We are frogs in a well: Lewie Diasz

Marketer Lewie Diasz explains why Sri Lanka’s marketing field is growing at a snail’s pace

Technological advances are changing the way marketers connect with audiences; consumers are adopting new digital platforms at a faster rate than an organization’s ability to respond to these developments. So, the question remains whether marketers have developed their skill set to take advantage of these transformative technologies.

Lewie Diasz has been at the forefront of the marketing industry as a leading practitioner and a tutor for the last 18 years. In this interview, Diasz foretells of an impending generational shift fueled by technology that would disrupt the country’s marketing profession.

Excerpts from the interview are as follows:

● Let’s talk about the state of marketing in Sri Lanka. What are significant turning points for local marketers today?
Marketing in Sri Lanka is very different to marketing in the UK or the US. In terms of geography, population and economic parameters, those are larger markets. Therefore, to a certain extent, we are like frogs in a well.

If you ask anyone under 25 whether they have read the newspaper or watched news on TV during the last month, not even one of them will raise their hands. They don’t know newspapers or TV channels, but they know the gossip sites and what’s published on their newsfeeds. Consumption patterns are changing fast, and dynamics like cost per person, other reach or circulation-related measures in the media industry are being turned upside down.

The problem is, there are many local companies with senior marketers who don’t understand this. They continue with traditional media like press conferences and TV ads, and those brands suffer both in terms of engagement and exposure.

You used the phrase ‘frogs in a well’ to describe the current state of the marketing profession. Is it because consumers are not dynamic and progressive enough to demand better from marketers?
I don’t see a problem with the consumer. It is up to the marketer. There are about five to six companies, that I know, that have a marketing budget of over Rs1 billion. There is a lot one can do. When I said ‘frogs in a well’, I meant that we are not exposed to certain technologies.

We need to understand that the game is changing. Virality is everything

What you see here is what I call ‘carpet bombing’ strategies. They work to a certain extent because we are a small market with little variation, but in markets like the US or India, which have different languages and even dialects, you can’t do that. In the West, you can’t afford TV or press because it’s expensive. Those marketers need to know their audience by address and postal code. You are not talking about 20 million people, but 10 times more. That’s why, even if you are a great marketer here, it doesn’t guarantee that you would be elsewhere in the world.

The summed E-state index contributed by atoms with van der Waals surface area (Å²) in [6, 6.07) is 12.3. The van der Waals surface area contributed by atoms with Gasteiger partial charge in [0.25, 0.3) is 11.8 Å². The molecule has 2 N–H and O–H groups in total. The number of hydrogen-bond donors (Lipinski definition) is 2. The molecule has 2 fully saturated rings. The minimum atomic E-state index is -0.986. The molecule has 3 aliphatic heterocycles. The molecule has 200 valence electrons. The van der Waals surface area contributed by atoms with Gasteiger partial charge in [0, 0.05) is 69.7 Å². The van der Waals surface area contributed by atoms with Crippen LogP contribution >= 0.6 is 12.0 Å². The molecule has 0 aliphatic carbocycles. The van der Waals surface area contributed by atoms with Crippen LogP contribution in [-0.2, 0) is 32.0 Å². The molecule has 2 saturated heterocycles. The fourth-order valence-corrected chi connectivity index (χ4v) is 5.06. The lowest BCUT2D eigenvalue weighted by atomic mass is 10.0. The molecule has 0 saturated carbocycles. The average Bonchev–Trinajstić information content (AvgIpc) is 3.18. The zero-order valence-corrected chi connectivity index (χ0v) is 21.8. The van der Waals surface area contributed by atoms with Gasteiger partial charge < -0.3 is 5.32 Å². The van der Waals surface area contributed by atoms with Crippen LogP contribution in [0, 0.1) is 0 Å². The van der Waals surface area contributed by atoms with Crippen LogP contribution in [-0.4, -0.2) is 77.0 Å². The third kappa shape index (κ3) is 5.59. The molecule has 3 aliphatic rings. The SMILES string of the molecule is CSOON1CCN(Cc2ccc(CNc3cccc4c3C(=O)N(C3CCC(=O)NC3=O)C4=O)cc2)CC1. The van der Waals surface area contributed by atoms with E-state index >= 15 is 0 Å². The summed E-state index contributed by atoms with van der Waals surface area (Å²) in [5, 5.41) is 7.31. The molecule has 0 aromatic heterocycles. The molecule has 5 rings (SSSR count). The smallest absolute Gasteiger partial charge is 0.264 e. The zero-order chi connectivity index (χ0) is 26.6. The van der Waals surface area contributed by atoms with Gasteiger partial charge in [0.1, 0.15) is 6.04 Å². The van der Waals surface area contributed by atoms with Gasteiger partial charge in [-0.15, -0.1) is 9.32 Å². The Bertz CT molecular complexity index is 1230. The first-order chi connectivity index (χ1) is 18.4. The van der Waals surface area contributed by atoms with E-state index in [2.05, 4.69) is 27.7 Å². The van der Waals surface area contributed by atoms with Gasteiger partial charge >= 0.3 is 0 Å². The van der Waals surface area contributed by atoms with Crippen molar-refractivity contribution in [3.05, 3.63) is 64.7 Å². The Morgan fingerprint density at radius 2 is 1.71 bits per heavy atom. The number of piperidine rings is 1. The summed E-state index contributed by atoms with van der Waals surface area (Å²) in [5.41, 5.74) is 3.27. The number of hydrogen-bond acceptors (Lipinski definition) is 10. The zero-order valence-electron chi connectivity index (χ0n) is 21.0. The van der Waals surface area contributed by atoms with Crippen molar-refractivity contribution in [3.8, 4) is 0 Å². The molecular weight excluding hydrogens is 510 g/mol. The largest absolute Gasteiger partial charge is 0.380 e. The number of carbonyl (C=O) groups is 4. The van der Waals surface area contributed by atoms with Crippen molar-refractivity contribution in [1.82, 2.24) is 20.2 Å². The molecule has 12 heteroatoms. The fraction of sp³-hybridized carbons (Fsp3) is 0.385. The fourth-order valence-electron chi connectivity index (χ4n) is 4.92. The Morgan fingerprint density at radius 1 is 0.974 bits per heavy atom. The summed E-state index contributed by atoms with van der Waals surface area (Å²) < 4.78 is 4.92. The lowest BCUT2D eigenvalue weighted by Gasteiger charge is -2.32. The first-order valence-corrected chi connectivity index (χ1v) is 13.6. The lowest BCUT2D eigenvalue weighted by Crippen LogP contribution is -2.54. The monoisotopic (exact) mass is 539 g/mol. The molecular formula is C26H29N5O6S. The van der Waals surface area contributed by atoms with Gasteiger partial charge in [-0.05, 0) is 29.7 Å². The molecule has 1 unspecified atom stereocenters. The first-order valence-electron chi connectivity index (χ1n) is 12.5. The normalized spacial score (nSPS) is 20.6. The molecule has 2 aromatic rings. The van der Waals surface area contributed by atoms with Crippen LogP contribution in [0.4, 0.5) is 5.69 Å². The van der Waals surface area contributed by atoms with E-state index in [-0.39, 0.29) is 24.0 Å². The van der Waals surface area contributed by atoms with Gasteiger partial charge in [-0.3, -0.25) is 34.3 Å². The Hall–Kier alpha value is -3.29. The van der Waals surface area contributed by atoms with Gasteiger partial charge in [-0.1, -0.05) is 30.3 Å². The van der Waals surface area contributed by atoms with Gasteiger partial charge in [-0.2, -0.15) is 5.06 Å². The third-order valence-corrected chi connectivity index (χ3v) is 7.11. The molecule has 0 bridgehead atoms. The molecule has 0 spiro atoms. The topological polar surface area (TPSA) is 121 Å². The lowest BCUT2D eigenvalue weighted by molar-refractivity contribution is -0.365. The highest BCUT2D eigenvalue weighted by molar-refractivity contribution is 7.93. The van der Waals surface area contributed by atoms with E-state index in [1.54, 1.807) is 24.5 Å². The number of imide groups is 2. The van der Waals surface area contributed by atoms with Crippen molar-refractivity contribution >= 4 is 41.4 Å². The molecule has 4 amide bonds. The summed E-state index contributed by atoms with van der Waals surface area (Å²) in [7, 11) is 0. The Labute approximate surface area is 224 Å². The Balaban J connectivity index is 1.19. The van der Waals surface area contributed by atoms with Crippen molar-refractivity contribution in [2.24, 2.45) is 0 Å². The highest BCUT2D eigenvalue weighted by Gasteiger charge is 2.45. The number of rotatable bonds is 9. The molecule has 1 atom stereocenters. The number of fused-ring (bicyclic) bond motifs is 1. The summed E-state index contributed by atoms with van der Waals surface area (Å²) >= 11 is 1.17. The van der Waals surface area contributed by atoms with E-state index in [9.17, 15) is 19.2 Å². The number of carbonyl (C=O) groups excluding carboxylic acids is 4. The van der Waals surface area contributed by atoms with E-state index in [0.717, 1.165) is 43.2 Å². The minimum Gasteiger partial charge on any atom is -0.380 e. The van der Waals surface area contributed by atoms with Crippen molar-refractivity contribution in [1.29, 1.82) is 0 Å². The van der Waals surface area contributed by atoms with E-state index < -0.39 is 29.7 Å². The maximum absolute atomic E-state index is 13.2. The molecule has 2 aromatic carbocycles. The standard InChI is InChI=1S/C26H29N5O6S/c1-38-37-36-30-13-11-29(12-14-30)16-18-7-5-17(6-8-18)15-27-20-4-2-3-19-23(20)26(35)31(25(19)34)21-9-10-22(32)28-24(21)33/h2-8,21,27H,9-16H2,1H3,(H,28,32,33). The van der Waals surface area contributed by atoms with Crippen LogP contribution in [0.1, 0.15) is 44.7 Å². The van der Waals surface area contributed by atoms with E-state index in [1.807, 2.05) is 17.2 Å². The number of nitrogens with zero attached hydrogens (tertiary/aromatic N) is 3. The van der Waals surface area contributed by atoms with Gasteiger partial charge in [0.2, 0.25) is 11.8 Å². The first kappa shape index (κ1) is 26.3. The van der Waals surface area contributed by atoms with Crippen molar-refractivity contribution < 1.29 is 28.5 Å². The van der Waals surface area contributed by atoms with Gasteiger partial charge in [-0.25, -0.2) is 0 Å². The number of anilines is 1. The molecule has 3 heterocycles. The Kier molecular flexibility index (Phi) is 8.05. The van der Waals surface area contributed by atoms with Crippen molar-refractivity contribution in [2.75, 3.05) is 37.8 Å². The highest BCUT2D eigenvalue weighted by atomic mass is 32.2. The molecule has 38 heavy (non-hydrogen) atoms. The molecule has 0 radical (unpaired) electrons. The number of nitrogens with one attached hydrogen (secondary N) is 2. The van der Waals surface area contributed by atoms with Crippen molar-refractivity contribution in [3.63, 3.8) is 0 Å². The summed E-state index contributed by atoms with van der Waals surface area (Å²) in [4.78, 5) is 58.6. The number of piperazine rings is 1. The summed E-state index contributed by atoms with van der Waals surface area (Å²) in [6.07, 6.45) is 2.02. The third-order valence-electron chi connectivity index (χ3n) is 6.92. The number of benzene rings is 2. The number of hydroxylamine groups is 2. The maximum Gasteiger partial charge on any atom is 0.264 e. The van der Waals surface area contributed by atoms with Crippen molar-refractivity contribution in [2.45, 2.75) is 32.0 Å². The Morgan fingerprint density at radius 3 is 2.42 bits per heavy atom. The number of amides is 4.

What areas need to be improved for local marketers to match up to top global marketers?
We need to understand that the game is changing. Virality is everything: How do you design a message that people would be intrigued enough to make it go viral? Platforms have changed from traditional to digital. The third is technologies like AI, virtual reality and 3D printing. They are not very expensive when you can scale it down. Furthermore, most decision makers in companies running marketing departments have not updated themselves on new technologies – they are not exposed to it nor are they willing to be exposed to it.

● Is the marketing old guard standing between the profession and its advancement?
There is a generational problem. Over the next 10-15 years, we will see many young people becoming qualified and skilled in areas like digital marketing, and taking over the jobs of senior marketers. It’s already happening in a considerable way because senior marketers have not changed their approach to understand how to exploit the opportunities of digital and social media.

● It’s unusual for a corporate professional to venture into writing textbooks, but you have written two. What was the thinking behind this?
I wanted to reach the highest points from both ends, as a teacher and as a corporate professional. As a result, I have also seen the flaws in specialists on both sides. There are corporate professionals with absolutely no academic sense, but who are very street smart. The flip side of that is hardcore academics who are extremely theoretical but have no idea how an organization works. I wanted to learn and excel in both avenues.

● Do you need to be book smart to succeed in marketing?
For anything from cookery to training a dog, you go back to the manual and follow the process. There is a scientific way and an experiential way of doing things. If you follow only the experiential way, you may end up going through a longer route as a result.

The question is, how much of these theories are used in the corporate sector. That’s an argument people bring in to circumvent their inability to know those theories. A person who is theoretically strong has the ability to analyse all possible options and selectively apply it to the given problem.

There is a condescending attitude when management jargon is used in boardrooms. What do you think about that?
Yes, you are absolutely right. Simply because you use the language of strategy, it does not always mean you are a great strategist. MBAs and qualified marketers with their theoretical knowledge need to perform and show that ability. It is then that one would believe that there is some scientific background to this.

However, it’s wrong to generalise that all successful corporate leaders have not borrowed from models and frameworks used in academia. Maybe they haven’t explicitly stated it in their business plans, but academic theories are always reflected in their decisions

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